Meanwhile, the emboldened militants escalated attacks on SFs and security post throughout the region. There were 13 incidents of terrorists targeting SF camps in 2012. In the latest of such attacks, more than 400 TTP militants stormed security checkpoints in Frontier Region Peshawar in FATA late in the night of December 26, 2012, killing two Levies personnel and abducting 22 others. On December 29, the 22 abducted Levies personnel were executed.

In the absence of military operations in the region, US drone operations continued to target top ranking terrorists, especially in North Waziristan Agency (NWA), despite severe criticism from both within and outside Pakistan. According to the SATP database, at least 344 terrorists were killed in 46 drone strikes in 2012 in the region, as compared to 548 terrorists in 59 such attacks in 2011. Some top terrorists terminated in drone strikes in 2012 included: 

October 11: TTP’s Punjab chapter ‘commander’ Umar Haqqani and Maulvi Shakirullah were among 18 militants killed in a US drone attack at a militant compound in the Baland Khel area of Orakzai Agency. The building belonged to Maulvi Shakirullah, a 'commander' of the Hafiz Gul Bahadur group.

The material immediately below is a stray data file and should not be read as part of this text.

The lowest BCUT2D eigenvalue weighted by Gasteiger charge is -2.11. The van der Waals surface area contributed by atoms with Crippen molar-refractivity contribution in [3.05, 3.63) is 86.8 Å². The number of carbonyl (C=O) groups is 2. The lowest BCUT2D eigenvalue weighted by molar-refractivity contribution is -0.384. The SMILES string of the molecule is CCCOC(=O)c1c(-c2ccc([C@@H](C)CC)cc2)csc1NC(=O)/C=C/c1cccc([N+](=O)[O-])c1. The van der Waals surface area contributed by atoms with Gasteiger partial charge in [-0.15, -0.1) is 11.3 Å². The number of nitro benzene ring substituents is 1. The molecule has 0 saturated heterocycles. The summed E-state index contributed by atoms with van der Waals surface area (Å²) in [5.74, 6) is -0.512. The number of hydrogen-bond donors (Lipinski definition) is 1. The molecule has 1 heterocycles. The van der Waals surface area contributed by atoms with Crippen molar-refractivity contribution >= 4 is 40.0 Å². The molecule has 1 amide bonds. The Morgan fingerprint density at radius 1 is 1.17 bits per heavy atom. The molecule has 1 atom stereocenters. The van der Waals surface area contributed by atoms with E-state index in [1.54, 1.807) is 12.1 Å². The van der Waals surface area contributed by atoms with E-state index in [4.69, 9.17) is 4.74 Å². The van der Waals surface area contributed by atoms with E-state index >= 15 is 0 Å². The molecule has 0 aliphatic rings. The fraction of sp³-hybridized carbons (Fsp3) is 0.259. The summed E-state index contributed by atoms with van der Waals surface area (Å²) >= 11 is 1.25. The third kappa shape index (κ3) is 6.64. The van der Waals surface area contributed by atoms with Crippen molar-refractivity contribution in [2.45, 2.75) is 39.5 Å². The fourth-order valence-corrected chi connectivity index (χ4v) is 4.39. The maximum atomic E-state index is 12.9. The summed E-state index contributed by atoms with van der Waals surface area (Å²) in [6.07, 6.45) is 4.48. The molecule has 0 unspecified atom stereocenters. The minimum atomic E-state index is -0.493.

September 24: Seleh al-Turki, a mid-level al-Qaeda operative and Abu Akash al-Iraqi, a senior al-Qaeda operative, were among eight terrorists killed when a US drone fired missiles on a house near Khaisura road in the Mir Ali subdivision of NWA.

June 4: Abu Yahya al-Libi, the ‘second-in-command’ of the al Qaeda, was killed in Hisokhel, in the east of Miranshah, in NWA. Another 14 terrorists were killed in the attack.

February 9: Badr Mansoor, a Pakistani citizen who served as al Qaeda's Pakistan chapter ‘commander’ and a key link to the Taliban and Pakistani jihadi groups, was killed near Miranshah.

The success of US drone attacks in eliminating top leadership figures of terrorist formations located in NWA underlines the fact that the Agency remains a terrorist citadel and urgently needs to be sanitised. Islamabad, however, has demonstrated no inclination to take on the terrorist groups concentrated in the region. Indeed, despite an assurance by the Federal Minister of Interior, Rehman Malik, on October 12, 2012, after the Taliban attack on Malala Yusufzai on October 9, that, "if needed” operations would be launched in NWA after a decision “by political and military leadership of the country in harmony", the Government failed to move resolution on military operation in NWA in National Assembly on October 18. Indeed, Islamabad’s inconsistent and opportunistic approach to Islamist terrorist groupings – some of which it continues to support in order to further its expansionist ambitions as well as for domestic political management – remains the principal cause of terrorism within the country. The internal damage inflicted by the terrorists appears, within the calculus of the country’s military and political leadership, an acceptable price to pay for the potential strategic advantages that the sponsorship of terrorism is expected to yield.

[Source: SATP]